How To Improve Android GPS Accuracy By Keeping Time
Especially Helpful Tip For Turn-By-Turn Navigation App Users
The Global Positioning System is a highly sophisticated, and yet taken for granted, navigation system based on data you receive from satellites. This, most people know. For the uninitiated you turn on your iPhone, Android phone, handheld GPS receiver or your car’s navigation system and the satellite tells you where you are on the Earth. The United States invented and launched (satellite pun!) the system as a military application to guide aircraft, missiles, track foreign objects in space and help US Naval captains know where their ships were at sea without using a compass, a map and so forth (let the computer do the work so you can focus on shooting stuff).
Though, the above is not an accurate description of how GPS actually works. The satellite doesn’t send you a signal and say “Oh, I see you at 37.2350° N, 115.8111° W“.
In fact GPS works on a few principles. The first is that a GPS receiver, like the one in mobile phones such as the iPhone and Android phones, receive signals from the satellites (though do not transmit as this would be a more costly chip) and by combining the data received from multiple satellites the receiver can deduce where on Earth the receiver is. This is known as trilateration – not the more common term, triangulation. The receiver only is told where the satellites are – as explained by the Smithsonian Air & Space Museum in a very simple manner;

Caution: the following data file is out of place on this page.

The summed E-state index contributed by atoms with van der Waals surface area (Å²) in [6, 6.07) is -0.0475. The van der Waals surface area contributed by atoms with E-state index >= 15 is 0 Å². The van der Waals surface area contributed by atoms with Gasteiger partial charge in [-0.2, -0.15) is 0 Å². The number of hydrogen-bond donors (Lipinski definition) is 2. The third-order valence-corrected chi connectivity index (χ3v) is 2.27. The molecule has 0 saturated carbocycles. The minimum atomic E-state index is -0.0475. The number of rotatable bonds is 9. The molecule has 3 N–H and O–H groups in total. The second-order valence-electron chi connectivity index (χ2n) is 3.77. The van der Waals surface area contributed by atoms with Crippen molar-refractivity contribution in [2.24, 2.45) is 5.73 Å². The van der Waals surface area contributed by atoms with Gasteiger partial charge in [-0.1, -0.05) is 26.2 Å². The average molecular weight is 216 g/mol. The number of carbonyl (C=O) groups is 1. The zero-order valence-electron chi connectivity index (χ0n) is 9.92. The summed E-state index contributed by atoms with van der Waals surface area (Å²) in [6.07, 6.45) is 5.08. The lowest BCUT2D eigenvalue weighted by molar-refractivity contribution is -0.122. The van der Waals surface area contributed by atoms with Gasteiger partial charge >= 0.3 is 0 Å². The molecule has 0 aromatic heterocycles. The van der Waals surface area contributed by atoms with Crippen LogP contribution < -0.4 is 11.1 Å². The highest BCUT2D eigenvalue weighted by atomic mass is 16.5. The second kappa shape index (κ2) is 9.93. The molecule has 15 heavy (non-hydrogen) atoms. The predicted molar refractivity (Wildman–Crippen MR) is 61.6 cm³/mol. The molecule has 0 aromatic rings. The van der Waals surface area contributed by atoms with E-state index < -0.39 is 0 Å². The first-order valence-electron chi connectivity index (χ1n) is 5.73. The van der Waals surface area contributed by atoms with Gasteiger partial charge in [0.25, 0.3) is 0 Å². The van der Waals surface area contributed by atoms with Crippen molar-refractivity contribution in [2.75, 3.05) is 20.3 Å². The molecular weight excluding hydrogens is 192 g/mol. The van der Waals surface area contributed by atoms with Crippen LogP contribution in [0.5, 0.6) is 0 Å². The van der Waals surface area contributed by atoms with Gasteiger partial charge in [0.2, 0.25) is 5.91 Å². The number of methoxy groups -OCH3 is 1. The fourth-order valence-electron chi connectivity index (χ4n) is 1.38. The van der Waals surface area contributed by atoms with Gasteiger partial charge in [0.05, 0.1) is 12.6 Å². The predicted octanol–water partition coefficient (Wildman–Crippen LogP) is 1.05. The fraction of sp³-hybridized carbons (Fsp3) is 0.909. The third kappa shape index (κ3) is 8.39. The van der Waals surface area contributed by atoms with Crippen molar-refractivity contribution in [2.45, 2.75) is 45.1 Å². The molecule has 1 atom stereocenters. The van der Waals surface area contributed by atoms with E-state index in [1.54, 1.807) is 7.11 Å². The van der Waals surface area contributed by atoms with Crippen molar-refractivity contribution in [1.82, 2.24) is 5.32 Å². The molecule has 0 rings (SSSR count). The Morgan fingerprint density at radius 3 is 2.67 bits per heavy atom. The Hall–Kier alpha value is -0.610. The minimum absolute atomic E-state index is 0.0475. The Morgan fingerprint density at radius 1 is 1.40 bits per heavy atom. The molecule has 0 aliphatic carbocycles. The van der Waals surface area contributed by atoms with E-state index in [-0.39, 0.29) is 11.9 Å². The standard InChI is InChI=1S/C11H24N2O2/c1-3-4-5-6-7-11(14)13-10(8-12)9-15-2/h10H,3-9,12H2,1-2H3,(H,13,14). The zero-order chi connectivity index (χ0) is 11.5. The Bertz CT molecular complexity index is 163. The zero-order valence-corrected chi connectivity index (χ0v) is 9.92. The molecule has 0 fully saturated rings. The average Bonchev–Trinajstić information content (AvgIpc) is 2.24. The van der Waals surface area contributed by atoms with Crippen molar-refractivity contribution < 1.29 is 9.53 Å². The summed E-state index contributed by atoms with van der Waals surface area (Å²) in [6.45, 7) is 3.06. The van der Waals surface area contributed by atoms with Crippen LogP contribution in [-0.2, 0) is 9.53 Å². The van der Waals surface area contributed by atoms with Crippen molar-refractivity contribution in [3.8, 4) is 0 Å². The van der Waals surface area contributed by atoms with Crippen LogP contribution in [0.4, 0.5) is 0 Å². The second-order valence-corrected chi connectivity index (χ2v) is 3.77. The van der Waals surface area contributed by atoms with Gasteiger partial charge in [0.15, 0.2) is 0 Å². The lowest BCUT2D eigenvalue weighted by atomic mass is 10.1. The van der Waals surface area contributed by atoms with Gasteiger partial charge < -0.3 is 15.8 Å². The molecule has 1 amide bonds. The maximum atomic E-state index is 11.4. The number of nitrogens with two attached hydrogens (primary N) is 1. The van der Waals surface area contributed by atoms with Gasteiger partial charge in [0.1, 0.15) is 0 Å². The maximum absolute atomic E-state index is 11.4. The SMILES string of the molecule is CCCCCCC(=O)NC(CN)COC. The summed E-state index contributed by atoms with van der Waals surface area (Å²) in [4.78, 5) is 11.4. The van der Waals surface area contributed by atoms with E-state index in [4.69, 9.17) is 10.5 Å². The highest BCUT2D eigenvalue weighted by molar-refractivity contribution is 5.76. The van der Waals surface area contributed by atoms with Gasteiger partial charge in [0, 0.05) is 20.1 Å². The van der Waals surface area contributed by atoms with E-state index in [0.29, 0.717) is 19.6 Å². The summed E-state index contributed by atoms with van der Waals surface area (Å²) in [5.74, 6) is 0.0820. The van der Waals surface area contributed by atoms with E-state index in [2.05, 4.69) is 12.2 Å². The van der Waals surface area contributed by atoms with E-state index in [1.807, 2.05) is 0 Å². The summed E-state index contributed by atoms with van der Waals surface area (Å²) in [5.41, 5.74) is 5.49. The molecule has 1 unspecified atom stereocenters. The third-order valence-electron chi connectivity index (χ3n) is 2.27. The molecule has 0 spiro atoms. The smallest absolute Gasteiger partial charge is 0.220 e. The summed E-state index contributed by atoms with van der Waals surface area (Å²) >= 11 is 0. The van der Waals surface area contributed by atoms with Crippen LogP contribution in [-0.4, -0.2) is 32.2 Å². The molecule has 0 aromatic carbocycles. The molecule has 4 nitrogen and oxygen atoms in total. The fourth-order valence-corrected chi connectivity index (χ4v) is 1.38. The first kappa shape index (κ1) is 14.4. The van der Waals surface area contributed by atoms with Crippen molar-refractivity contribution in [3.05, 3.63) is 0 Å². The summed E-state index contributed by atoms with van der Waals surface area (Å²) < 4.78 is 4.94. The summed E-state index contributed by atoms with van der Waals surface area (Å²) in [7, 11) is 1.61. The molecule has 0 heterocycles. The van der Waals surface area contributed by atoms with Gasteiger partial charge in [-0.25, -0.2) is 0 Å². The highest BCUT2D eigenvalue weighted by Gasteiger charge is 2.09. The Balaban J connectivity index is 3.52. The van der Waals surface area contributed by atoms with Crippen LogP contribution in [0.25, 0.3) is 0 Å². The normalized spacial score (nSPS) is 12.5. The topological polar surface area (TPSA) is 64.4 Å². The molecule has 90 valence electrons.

A GPS receiver “knows” the location of the satellites, because that information is included in satellite transmissions. By estimating how far away a satellite is, the receiver also “knows” it is located somewhere on the surface of an imaginary sphere centered at the satellite. It then determines the sizes of several spheres, one for each satellite. The receiver is located where these spheres intersect.
The Air & Space museum has a page, with diagrams, that explain in much greater detail how GPS receivers determine where on Earth they happen to be – with this notable gem;
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